50 Years Ago: ‘Redskins’ consider selling liquor to ‘palefaces’

Even for the Navajo Times, the headline on the front page was somewhat unusual – “Pale-Face Tourism Program Brings Glow to Redskins.”

Yes, they used the R-word, but remember this was a different time and era when terms like “palefaces” and “redskins” were not considered politically incorrect.

The story itself focused on a two-day tourism conference hosted by Navajo Tribal Chairman Raymond Nakai that he hoped would spearhead a new direction for the tribe to take in getting more non-Indians to come to the reservation to visit the sites and learn about Navajo culture.

He said when he went to meetings off the reservation he saw a lot of interest among non-Indians about the way the Navajo people lived and there was a belief that the Navajos had discovered the secret to living happily in communion with Nature.

About 50 years ago was the time that the younger generation began coming to the reservation in their hippy clothes and actively began seeking to live the Navajo lifestyle, something that would continue for almost the next decade.

Political groups in places like San Francisco began coming to places on the reservation like Big Mountain to support the Navajo way of life and many would stay for weeks.
According to people who worked in the Nakai administration, Nakai wasn’t thrilled about seeing the young non-Indian men and women converging on the reservation and living with Navajo families in more remote chapters.

The reason was simple: He didn’t trust them.

He thought the reason why many of them were attracted to the reservation was because of new congressional laws that allowed the Navajos and other tribes to use peyote in religious ceremonies.

In his first administration, Nakai had championed the cause of the Native American Church in its efforts to use peyote in its ceremonies at a time when peyote was illegal in the non-Indian community.

He brought this up at that tourist convention in passing, saying that while the Navajos wanted to attract non-Indians to the reservation to create more jobs and provide more opportunities for Navajo craftspeople to sell their products, he wondered what benefits the young non-Indians brought to the table.

Most lacked funds so they basically lived off the land and while they may have bought arts and crafts it was usually the less expensive variety.

On the other hand, their efforts to become a part of the culture in many cases would get them invited to peyote ceremonies and Nakai was afraid that if the federal government learned that non-Indians were being welcomed into the peyote ceremonies, it would create a backlash in Congress and the Indian people could see their right to use peyote taken away.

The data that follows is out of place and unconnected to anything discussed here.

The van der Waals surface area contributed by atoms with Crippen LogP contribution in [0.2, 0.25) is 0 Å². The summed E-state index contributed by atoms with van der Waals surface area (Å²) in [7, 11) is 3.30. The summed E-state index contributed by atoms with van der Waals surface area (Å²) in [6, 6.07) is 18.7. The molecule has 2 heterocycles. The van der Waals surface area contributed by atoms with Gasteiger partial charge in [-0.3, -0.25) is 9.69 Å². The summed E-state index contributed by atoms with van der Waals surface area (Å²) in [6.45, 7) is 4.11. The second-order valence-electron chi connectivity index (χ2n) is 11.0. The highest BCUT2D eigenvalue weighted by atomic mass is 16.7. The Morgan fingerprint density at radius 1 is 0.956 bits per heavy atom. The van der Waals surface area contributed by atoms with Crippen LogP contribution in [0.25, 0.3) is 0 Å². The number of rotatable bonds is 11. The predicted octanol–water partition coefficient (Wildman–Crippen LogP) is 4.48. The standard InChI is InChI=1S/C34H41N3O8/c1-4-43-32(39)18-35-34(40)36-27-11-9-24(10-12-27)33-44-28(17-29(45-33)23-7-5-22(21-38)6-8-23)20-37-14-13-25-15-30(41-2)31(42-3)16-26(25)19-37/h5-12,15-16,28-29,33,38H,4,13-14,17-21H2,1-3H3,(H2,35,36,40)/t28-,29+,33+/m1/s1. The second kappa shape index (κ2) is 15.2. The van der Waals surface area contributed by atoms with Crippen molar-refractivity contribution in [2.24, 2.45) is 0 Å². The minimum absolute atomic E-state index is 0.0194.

He seemed to worry about this a lot because he would even caution Navajos to be careful how and when they used peyote because under the rules approved by Congress, it could only be used by members of tribes in traditional ceremonies.

Use outside this would even get Navajos arrested and Nakai urged NAC members to be very careful.

Another issue came up at that tourism convention. It was one thing to get people to come and visit the reservation but it was something different to get them to stay overnight because there were few hotels or motels on the reservation.

So most visitors to the reservation would return to the border towns at night and eat and stay there, giving the border towns a good chunk of their vacation money.

Nakai wanted to change that and when the Holiday Inn was built in Kayenta in the 1960s, there was talk going around that Nakai had promised the owners that he would sponsor legislation that would allow them to sell liquor with meals.

One of the reasons the Holiday Inn was built was to attract conventions that wanted to give their members a unique opportunity to experience the Navajo culture but this wouldn’t happen if the people going to the convention wouldn’t have access to liquor.

There was a story going around that when the hotel was first built, the design had a room set aside that could be converted into a bar on the day the Council agreed to allow liquor sales.

Nakai privately said he supported this but publicly he had to continue to be opposed to any liquor sales on the reservation because he felt it would cost him votes.
So while there was talk of legislation to allow places like the Holiday Inn to provide liquor to their patrons, it never happened.

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Categories: 50 Years Ago

About Author

Bill Donovan

Bill Donovan has been writing about the Navajo Nation government since 1971 and for the Navajo Times since 1976. He is currently semi-retired and is living in Torrance, California, and continues to report for the Navajo Times.